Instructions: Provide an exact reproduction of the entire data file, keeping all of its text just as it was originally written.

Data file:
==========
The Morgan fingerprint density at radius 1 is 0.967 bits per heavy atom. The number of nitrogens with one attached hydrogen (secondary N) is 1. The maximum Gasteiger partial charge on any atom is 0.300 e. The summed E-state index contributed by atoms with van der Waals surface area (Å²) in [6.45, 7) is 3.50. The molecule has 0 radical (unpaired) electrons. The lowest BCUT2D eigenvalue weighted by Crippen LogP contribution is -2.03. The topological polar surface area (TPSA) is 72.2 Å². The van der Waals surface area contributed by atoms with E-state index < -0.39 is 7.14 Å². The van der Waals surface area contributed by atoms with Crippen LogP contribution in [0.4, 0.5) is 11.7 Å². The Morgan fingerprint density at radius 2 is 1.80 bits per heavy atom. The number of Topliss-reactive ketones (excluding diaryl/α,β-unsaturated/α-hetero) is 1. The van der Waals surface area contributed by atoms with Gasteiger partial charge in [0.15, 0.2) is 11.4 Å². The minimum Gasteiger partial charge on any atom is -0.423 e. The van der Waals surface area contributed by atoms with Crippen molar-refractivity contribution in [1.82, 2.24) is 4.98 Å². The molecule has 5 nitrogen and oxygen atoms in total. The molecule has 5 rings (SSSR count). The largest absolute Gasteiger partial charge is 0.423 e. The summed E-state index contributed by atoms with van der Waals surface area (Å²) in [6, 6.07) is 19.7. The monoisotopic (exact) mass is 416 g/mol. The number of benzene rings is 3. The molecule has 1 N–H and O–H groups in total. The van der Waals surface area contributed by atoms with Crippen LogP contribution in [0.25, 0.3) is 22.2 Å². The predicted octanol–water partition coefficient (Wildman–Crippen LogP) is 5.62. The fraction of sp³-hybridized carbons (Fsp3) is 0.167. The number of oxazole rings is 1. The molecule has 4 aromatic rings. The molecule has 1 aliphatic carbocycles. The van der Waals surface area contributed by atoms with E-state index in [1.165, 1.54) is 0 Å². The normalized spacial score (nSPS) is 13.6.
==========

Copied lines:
The Morgan fingerprint density at radius 1 is 0.967 bits per heavy atom. The number of nitrogens with one attached hydrogen (secondary N) is 1. The maximum Gasteiger partial charge on any atom is 0.300 e. The summed E-state index contributed by atoms with van der Waals surface area (Å²) in [6.45, 7) is 3.50. The molecule has 0 radical (unpaired) electrons. The lowest BCUT2D eigenvalue weighted by Crippen LogP contribution is -2.03. The topological polar surface area (TPSA) is 72.2 Å². The van der Waals surface area contributed by atoms with E-state index < -0.39 is 7.14 Å². The van der Waals surface area contributed by atoms with Crippen LogP contribution in [0.4, 0.5) is 11.7 Å². The Morgan fingerprint density at radius 2 is 1.80 bits per heavy atom. The number of Topliss-reactive ketones (excluding diaryl/α,β-unsaturated/α-hetero) is 1. The van der Waals surface area contributed by atoms with Gasteiger partial charge in [0.15, 0.2) is 11.4 Å². The minimum Gasteiger partial charge on any atom is -0.423 e. The van der Waals surface area contributed by atoms with Crippen molar-refractivity contribution in [1.82, 2.24) is 4.98 Å². The molecule has 5 nitrogen and oxygen atoms in total. The molecule has 5 rings (SSSR count). The largest absolute Gasteiger partial charge is 0.423 e. The summed E-state index contributed by atoms with van der Waals surface area (Å²) in [6, 6.07) is 19.7. The monoisotopic (exact) mass is 416 g/mol. The number of benzene rings is 3. The molecule has 1 N–H and O–H groups in total. The van der Waals surface area contributed by atoms with Crippen LogP contribution in [0.25, 0.3) is 22.2 Å². The predicted octanol–water partition coefficient (Wildman–Crippen LogP) is 5.62. The fraction of sp³-hybridized carbons (Fsp3) is 0.167. The number of oxazole rings is 1. The molecule has 4 aromatic rings. The molecule has 1 aliphatic carbocycles. The van der Waals surface area contributed by atoms with E-state index in [1.165, 1.54) is 0 Å². The normalized spacial score (nSPS) is 13.6.